Well Enabled Services

As part of my current software-as-a-service project, I've been investigating Microsoft's Connected Services Framework (CSF). This is Microsoft's answer to the service management problem. Service management is an issue in any IT department, but it is especially important when those IT services are offered to your customers.

At the core of CSF is the well-enabled service (WES). This is a web service with additional interfaces. These interfaces provide support for:

  • Discovery
  • Provisioning
  • Health
  • Utilization

Web services in general define a mechanism for discovering (WSDL) and consuming (SOAP) the service itself, but offer no management assistance. A WES adds these missing management interfaces.

Discovery
WSDL provides for the consumers of a web service to discover its capabilities. But a WES adds discovery of resources managed by that service. This set of resources differs from one service to the next. For example, an email service would manage mailboxes. The WSDL would tell the consumers of the service that they can check their email, but the WES discovery interface tells the IT technician that he can create and delete mailboxes.

Provisioning
In a single-tenant situation, the IT technician provisions services on behalf of his users. In our email example, this means that he would create a mailbox when someone is hired, and delete it when they are fired. In a multi-tenant situation, however, manual provisioning doesn't scale. Instead of the service provider handling every provisioning request manually, he would prefer to automate the task and put the power in his customer's hands.

Most services are not designed for multi-tenancy. They were built to solve a specific business problem. The burdens of scalable IT were probably not even considered during their design and construction. And even those that were designed for multi-tenancy have their own application-specific provisioning interface.

The WES provisioning interface is a small but important step toward a scalable IT solution: it gets us thinking about multi-tenancy during the design phase, and it gives us a common interface to implement. Granted, that interface is extremely weak (the ProvisioningRequest message has one string field: Data), but it's a start.

Health
A single-tenant IT technician can answer his user's support questions by using an application-specific interface to check the health of their resources. But in a multi-tenant environment, that doesn't scale. The customers should be able to check on the health of their own resources.

The WES health interface provides an automated mechanism to query the status of a resource. With this, a user could see, for example, whether their mailbox is online or offline, whether they have had any failed login attempts, and whether they are approaching their quota. These particular health metrics are specific to email, of course. Each WES advertises its own available metrics through the discovery interface.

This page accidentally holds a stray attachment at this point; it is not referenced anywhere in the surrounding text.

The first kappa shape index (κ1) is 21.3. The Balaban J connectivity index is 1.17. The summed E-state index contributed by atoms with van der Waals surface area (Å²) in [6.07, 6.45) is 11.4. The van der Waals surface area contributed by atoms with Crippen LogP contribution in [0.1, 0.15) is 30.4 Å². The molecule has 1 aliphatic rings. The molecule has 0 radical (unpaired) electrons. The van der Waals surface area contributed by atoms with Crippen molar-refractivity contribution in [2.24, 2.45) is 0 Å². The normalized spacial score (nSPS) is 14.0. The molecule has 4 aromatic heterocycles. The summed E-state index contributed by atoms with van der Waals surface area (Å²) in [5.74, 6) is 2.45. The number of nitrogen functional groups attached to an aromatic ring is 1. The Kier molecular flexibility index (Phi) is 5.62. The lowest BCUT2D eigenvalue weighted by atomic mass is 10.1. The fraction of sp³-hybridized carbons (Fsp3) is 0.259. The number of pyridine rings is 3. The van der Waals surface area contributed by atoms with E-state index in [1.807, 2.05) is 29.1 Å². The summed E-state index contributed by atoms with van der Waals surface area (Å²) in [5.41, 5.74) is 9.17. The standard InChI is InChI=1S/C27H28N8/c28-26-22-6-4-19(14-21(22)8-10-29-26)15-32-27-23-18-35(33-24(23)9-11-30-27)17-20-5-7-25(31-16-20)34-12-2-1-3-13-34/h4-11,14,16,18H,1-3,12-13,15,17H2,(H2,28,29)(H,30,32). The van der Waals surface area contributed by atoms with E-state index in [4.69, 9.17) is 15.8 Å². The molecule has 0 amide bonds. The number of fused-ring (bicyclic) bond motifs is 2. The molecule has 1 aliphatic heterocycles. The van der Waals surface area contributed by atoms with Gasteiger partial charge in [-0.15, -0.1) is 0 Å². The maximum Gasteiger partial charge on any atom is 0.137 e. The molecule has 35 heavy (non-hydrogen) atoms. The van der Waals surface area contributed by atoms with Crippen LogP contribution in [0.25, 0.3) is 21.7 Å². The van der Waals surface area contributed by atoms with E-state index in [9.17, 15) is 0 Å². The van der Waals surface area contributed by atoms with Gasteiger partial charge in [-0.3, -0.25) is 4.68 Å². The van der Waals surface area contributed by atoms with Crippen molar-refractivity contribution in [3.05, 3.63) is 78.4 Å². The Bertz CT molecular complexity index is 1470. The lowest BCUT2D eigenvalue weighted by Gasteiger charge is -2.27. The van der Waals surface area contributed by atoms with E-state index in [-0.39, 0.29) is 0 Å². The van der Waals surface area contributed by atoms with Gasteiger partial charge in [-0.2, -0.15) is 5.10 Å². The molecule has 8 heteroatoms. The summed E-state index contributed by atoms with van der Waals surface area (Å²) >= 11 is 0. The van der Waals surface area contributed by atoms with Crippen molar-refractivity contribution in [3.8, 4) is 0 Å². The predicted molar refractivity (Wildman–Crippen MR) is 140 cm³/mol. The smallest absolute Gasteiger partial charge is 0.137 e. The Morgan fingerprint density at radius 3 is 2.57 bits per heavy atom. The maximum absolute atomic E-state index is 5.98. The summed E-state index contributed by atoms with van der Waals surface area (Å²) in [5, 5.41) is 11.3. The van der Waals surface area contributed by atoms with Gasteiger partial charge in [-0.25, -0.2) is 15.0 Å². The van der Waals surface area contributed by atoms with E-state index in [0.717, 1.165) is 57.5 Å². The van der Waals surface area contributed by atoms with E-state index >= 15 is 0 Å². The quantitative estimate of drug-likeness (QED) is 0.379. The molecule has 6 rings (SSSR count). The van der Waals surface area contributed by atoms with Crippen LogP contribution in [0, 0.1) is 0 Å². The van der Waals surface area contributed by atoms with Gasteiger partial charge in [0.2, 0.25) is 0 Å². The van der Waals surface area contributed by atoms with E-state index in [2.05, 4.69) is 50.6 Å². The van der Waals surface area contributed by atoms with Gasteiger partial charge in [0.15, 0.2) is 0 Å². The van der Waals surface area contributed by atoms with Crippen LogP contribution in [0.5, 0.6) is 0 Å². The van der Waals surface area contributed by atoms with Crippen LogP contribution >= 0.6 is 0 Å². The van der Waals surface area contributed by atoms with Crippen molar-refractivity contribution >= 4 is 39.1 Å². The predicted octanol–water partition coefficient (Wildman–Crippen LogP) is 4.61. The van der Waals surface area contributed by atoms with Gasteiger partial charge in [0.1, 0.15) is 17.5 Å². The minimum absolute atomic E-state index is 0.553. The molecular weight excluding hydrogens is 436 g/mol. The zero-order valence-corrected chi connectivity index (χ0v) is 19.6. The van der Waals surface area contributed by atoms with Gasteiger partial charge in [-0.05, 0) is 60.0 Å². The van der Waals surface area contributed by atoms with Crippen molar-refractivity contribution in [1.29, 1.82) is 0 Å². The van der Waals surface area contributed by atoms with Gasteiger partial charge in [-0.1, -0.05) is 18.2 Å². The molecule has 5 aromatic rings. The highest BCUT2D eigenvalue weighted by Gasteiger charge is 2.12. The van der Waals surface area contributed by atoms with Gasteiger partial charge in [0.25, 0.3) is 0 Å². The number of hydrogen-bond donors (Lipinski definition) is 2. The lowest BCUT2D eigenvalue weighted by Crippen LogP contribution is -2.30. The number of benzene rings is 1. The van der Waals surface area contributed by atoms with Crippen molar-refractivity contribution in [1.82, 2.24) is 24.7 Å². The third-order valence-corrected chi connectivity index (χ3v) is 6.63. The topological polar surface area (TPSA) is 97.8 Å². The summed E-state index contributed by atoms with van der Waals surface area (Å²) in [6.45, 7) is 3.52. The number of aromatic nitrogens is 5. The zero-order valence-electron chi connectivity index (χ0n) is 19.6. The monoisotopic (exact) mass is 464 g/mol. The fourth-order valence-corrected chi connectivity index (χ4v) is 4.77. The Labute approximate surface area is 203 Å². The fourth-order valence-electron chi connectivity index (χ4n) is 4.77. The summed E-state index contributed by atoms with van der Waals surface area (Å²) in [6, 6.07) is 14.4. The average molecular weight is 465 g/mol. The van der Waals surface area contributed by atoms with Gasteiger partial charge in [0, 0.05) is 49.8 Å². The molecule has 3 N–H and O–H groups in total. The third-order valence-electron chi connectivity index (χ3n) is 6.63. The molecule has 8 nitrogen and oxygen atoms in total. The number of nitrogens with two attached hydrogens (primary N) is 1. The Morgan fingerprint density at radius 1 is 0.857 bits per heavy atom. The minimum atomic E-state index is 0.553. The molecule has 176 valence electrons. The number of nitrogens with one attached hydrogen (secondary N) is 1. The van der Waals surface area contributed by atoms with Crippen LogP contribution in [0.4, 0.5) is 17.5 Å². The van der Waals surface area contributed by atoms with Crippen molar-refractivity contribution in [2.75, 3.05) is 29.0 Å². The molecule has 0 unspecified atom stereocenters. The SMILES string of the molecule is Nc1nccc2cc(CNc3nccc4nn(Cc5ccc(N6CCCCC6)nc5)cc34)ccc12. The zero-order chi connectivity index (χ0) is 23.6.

Utilization
The single-tenant service has an on-going operational cost, regardless of utilization. The consumer of the service has already paid for it. The multi-tenant service, however, is paid for by the service provider. The service provider must ultimately bill the consumer for its use. One way to do this is to bill based on utilization.

The WES utilization interface allows a billing system to subscribe to usage events. When a billable event occurs -- exceeding a mailbox quota, for example -- the billing system is notified, and the invoice is sent.

Unfortunately, this subscription model creates several race conditions. The WES must be started before the billing system so that it can accept subscriptions. If the WES is ever restarted, the billing system must know to re-subscribe. And if the billing system hasn't subscribed when a billable event occurs, that information is lost.

Here's my opinion
Well-enabled services are a good start. Unfortunately, they are just a start. They give us a defined entry-point for provisioning, but do not prescribe a format for those messages. This means that tool support will be limited to routing messages, since generic tools cannot be built to generate or understand service-specific messages.

Furthermore, well-enabled services are built on unreliable technology. HTTP web services do not guarantee delivery. This may be acceptable for certain services, such as checking email, but it is not acceptable for provisioning requests and billable events. Lost bills means lost money.

More information
Microsoft and British Telecom have created the Connected Services Sandbox: a listing of well enabled services. They have posted an excellent article on Building a Well Enabled Service. This goes into much better detail, describing what a WES is, who should build them, and how to do it.

Microsoft's landing page on the Connected Services Framework is mostly executive-level propaganda. I'd recommend starting at their Communications Sector Developer Center for more relevant information.

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